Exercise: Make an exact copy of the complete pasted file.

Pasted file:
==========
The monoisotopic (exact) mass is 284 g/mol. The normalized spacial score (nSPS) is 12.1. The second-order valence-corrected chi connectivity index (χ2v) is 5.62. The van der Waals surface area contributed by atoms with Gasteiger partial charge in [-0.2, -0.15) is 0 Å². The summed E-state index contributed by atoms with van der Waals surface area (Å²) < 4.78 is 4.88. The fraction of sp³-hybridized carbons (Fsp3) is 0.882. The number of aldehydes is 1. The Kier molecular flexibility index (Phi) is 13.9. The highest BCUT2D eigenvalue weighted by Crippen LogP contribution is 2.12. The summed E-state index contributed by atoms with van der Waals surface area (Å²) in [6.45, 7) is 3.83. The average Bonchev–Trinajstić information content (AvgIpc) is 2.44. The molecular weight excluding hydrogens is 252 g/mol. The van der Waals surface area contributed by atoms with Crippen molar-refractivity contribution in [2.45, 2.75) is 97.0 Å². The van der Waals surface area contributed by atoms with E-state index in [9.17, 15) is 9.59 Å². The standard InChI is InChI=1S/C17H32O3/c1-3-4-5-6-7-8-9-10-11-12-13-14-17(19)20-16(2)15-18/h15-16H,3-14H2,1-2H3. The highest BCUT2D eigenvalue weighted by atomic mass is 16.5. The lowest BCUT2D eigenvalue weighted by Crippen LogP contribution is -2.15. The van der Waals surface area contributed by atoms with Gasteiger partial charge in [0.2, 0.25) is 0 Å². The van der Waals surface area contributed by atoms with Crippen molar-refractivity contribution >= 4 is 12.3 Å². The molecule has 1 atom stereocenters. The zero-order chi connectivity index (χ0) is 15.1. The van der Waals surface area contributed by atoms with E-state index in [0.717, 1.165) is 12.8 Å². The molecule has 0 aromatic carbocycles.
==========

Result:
The monoisotopic (exact) mass is 284 g/mol. The normalized spacial score (nSPS) is 12.1. The second-order valence-corrected chi connectivity index (χ2v) is 5.62. The van der Waals surface area contributed by atoms with Gasteiger partial charge in [-0.2, -0.15) is 0 Å². The summed E-state index contributed by atoms with van der Waals surface area (Å²) < 4.78 is 4.88. The fraction of sp³-hybridized carbons (Fsp3) is 0.882. The number of aldehydes is 1. The Kier molecular flexibility index (Phi) is 13.9. The highest BCUT2D eigenvalue weighted by Crippen LogP contribution is 2.12. The summed E-state index contributed by atoms with van der Waals surface area (Å²) in [6.45, 7) is 3.83. The average Bonchev–Trinajstić information content (AvgIpc) is 2.44. The molecular weight excluding hydrogens is 252 g/mol. The van der Waals surface area contributed by atoms with Crippen molar-refractivity contribution in [2.45, 2.75) is 97.0 Å². The van der Waals surface area contributed by atoms with E-state index in [9.17, 15) is 9.59 Å². The standard InChI is InChI=1S/C17H32O3/c1-3-4-5-6-7-8-9-10-11-12-13-14-17(19)20-16(2)15-18/h15-16H,3-14H2,1-2H3. The highest BCUT2D eigenvalue weighted by atomic mass is 16.5. The lowest BCUT2D eigenvalue weighted by Crippen LogP contribution is -2.15. The van der Waals surface area contributed by atoms with Gasteiger partial charge in [0.2, 0.25) is 0 Å². The van der Waals surface area contributed by atoms with Crippen molar-refractivity contribution >= 4 is 12.3 Å². The molecule has 1 atom stereocenters. The zero-order chi connectivity index (χ0) is 15.1. The van der Waals surface area contributed by atoms with E-state index in [0.717, 1.165) is 12.8 Å². The molecule has 0 aromatic carbocycles.